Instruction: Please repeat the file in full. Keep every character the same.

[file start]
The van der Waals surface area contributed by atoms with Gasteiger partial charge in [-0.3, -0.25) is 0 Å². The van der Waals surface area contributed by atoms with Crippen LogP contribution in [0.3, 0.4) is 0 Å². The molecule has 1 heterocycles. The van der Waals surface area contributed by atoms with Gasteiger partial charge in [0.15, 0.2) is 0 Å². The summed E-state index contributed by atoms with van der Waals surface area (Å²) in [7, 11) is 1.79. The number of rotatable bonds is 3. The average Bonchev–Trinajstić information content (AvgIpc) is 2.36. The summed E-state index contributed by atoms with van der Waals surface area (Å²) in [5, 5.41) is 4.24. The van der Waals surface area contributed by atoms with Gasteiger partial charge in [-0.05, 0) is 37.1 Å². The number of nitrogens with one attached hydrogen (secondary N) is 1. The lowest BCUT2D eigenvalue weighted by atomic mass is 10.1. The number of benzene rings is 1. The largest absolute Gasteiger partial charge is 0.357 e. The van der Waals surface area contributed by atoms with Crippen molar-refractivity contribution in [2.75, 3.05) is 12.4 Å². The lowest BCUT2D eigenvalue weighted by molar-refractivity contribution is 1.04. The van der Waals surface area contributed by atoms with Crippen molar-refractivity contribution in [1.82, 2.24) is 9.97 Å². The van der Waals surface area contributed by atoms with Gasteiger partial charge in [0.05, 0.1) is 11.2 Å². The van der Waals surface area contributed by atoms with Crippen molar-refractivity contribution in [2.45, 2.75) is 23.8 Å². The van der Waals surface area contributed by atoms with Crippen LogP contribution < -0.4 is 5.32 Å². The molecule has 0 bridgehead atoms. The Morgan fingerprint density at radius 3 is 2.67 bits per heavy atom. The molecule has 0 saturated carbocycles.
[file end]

The van der Waals surface area contributed by atoms with Gasteiger partial charge in [-0.3, -0.25) is 0 Å². The van der Waals surface area contributed by atoms with Crippen LogP contribution in [0.3, 0.4) is 0 Å². The molecule has 1 heterocycles. The van der Waals surface area contributed by atoms with Gasteiger partial charge in [0.15, 0.2) is 0 Å². The summed E-state index contributed by atoms with van der Waals surface area (Å²) in [7, 11) is 1.79. The number of rotatable bonds is 3. The average Bonchev–Trinajstić information content (AvgIpc) is 2.36. The summed E-state index contributed by atoms with van der Waals surface area (Å²) in [5, 5.41) is 4.24. The van der Waals surface area contributed by atoms with Gasteiger partial charge in [-0.05, 0) is 37.1 Å². The number of nitrogens with one attached hydrogen (secondary N) is 1. The lowest BCUT2D eigenvalue weighted by atomic mass is 10.1. The number of benzene rings is 1. The largest absolute Gasteiger partial charge is 0.357 e. The van der Waals surface area contributed by atoms with Crippen molar-refractivity contribution in [2.75, 3.05) is 12.4 Å². The lowest BCUT2D eigenvalue weighted by molar-refractivity contribution is 1.04. The van der Waals surface area contributed by atoms with Crippen molar-refractivity contribution in [1.82, 2.24) is 9.97 Å². The van der Waals surface area contributed by atoms with Gasteiger partial charge in [0.05, 0.1) is 11.2 Å². The van der Waals surface area contributed by atoms with Crippen molar-refractivity contribution in [2.45, 2.75) is 23.8 Å². The van der Waals surface area contributed by atoms with Crippen LogP contribution < -0.4 is 5.32 Å². The molecule has 0 bridgehead atoms. The Morgan fingerprint density at radius 3 is 2.67 bits per heavy atom. The molecule has 0 saturated carbocycles.